Centre for Advanced Study

at the Norwegian Academy of Science and Letters

SynSem: From Form to Meaning - Integrating Linguistics and Computing

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Active 2017/2018 Humanities - Theology

Abstract

Computational linguistics investigates human language through computational techniques. Our language processing capacity is at the core of human intelligence; language provides the predominant channel of inter-human communication; and digitally encoded language is universally recognized as the `fabric' of the World-Wide Web. Thus, computational linguistics is of increasing societal relevance, culturally as well as economically.

The computational investigation of human language is an inherently inter-disciplinary field, with a direct bearing on both the humanities (notably linguistics and philosophy) and the sciences (mathematics and computing).

However, a growing number of successful applications of computational linguistics and a related increased interest in practical, engineering approaches have led to a partitioning of research in computational linguistics—into either predominantly theoretical or primarily applied perspectives. Adverse effects of this dichotomy are clearly visible today: methodological fragmentation, on the one hand, and plateau effects in engineering progress, on the other hand.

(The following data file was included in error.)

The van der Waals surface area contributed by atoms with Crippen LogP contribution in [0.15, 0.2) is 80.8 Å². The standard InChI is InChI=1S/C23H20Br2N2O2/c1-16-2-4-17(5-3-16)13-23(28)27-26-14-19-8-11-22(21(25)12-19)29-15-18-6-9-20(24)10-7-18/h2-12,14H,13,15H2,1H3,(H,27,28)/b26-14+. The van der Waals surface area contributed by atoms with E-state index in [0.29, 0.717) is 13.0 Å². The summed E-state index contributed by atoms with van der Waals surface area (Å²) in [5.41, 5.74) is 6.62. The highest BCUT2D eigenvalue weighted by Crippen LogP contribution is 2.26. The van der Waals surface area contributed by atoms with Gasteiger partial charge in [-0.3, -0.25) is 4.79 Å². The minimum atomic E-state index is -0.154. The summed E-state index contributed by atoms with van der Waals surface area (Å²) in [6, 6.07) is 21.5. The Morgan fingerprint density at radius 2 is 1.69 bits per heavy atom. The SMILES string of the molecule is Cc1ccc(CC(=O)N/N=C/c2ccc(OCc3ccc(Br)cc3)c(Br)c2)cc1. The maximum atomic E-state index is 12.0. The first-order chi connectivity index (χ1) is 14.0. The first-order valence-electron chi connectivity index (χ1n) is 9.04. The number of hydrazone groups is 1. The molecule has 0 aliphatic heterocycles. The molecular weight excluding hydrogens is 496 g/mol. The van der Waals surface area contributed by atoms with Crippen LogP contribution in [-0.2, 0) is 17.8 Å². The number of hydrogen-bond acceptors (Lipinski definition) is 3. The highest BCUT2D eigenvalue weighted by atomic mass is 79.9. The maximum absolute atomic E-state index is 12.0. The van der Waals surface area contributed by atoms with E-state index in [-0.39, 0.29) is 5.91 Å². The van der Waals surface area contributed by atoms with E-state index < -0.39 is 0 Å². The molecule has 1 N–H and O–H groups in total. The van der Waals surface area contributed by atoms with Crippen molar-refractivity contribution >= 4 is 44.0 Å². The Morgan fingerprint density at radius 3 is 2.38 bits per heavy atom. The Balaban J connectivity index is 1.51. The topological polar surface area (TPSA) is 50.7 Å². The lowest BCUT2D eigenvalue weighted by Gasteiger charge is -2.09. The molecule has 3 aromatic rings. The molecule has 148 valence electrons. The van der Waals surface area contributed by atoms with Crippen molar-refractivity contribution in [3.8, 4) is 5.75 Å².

Our multi-disciplinary research group will help reduce fragmentation, re-unite and henceforward advance in tandem historically related sub-disciplines, as well as prepare the field (and participating researchers) for emerging and future challenges in the formal, computational, and applied analysis of human language. The group involves leading international experts in formal syntax and semantics, computational grammars, annotation of language data, and automated grammatical analysis. Participants come from, among others, the University of Colorado, the University of Edinburgh, the University of Groningen, the University of Konstanz, Oxford University, the Polish Academy of Sciences, Charles University in Prague, Stanford University, Uppsala University, and the University of Washington.

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